The image of the vice president — who has strong support with the social-conservative wing of the Republican Party — descending on a counting center in a state where Mr. Trump’s campaign was making baseless claims of widespread fraud would have aided the president’s narrative that the election was being stolen. Mr. Pence’s chief of staff, Marc Short, vetoed the request, the person said.

The furthest he has gone, rhetorically, is lending his name to campaign fund-raising emails that warn of “DEFENDING the Election from voter fraud.”

A campaign spokeswoman described his efforts on behalf of the president more effusively.

“Vice President Pence has been in constant contact with our team and extremely involved in the campaign’s legal efforts, doing everything we and the president have asked of him as well as leading efforts to raise money for the legal fund,” the spokeswoman, Ali Pardo, said in a statement.

But in his role as president of the Senate, Mr. Pence has a constitutionally designated role that could be a coda to Mr. Trump’s insistence that he won re-election — and awkward for the loyal vice president.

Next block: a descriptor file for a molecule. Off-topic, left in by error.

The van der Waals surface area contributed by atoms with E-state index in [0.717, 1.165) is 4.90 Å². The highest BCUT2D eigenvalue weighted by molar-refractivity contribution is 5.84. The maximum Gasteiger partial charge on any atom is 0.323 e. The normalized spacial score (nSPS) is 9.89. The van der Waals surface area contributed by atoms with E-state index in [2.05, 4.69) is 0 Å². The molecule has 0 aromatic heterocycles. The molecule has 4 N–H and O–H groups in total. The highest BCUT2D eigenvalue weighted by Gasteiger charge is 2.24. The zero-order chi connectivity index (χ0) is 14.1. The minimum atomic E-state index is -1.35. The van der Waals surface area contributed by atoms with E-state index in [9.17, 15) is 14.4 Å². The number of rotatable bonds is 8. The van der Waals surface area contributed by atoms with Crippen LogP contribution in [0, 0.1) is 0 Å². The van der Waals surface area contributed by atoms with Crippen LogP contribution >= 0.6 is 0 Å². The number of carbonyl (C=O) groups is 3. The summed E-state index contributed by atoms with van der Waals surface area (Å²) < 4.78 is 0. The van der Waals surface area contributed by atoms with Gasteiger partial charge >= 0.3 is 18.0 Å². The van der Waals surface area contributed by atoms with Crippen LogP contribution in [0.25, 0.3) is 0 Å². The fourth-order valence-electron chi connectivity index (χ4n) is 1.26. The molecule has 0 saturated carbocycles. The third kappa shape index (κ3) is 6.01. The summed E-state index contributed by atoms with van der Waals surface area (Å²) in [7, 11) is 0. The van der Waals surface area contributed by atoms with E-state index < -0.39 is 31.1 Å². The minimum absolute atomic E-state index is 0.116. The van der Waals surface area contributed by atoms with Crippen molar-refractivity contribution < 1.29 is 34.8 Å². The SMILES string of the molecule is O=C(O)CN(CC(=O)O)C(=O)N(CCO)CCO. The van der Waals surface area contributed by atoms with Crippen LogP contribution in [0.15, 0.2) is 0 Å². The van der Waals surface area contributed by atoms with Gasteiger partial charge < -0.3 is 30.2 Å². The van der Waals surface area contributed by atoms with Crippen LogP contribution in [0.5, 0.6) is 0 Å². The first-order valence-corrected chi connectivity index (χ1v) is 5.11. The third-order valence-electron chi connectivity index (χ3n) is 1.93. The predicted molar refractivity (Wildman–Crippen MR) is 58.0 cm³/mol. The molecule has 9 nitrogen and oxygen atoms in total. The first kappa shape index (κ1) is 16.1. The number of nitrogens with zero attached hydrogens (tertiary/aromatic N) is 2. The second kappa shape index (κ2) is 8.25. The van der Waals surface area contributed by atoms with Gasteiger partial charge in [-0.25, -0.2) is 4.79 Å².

The Constitution calls on the vice president to oversee a joint session of Congress, to be held this time on Jan. 6, in which the votes from the Electoral College are officially counted. Typically, vice presidents simply read from a script and take no actions to interfere with the results.

In 2000, Vice President Al Gore had to certify the disputed election results after the Supreme Court effectively handed the presidential election to his opponent, George W. Bush.

“It was awkward and difficult for Vice President Al Gore in 2000, but that was his job,” recalled Michael Feldman, Mr. Gore’s former chief of staff. “The vice president has very few jobs as prescribed by the Constitution. Presiding over that process as president of the Senate is one of them.”

For Mr. Pence, the day he will have to announce Mr. Trump’s defeat is two months away. In the meantime, he has resumed more traditional duties of the job, appearing with the president on Wednesday at a Veterans Day ceremony at Arlington National Cemetery. And he postponed a family vacation to Florida, opting instead for a speaking engagement on Friday.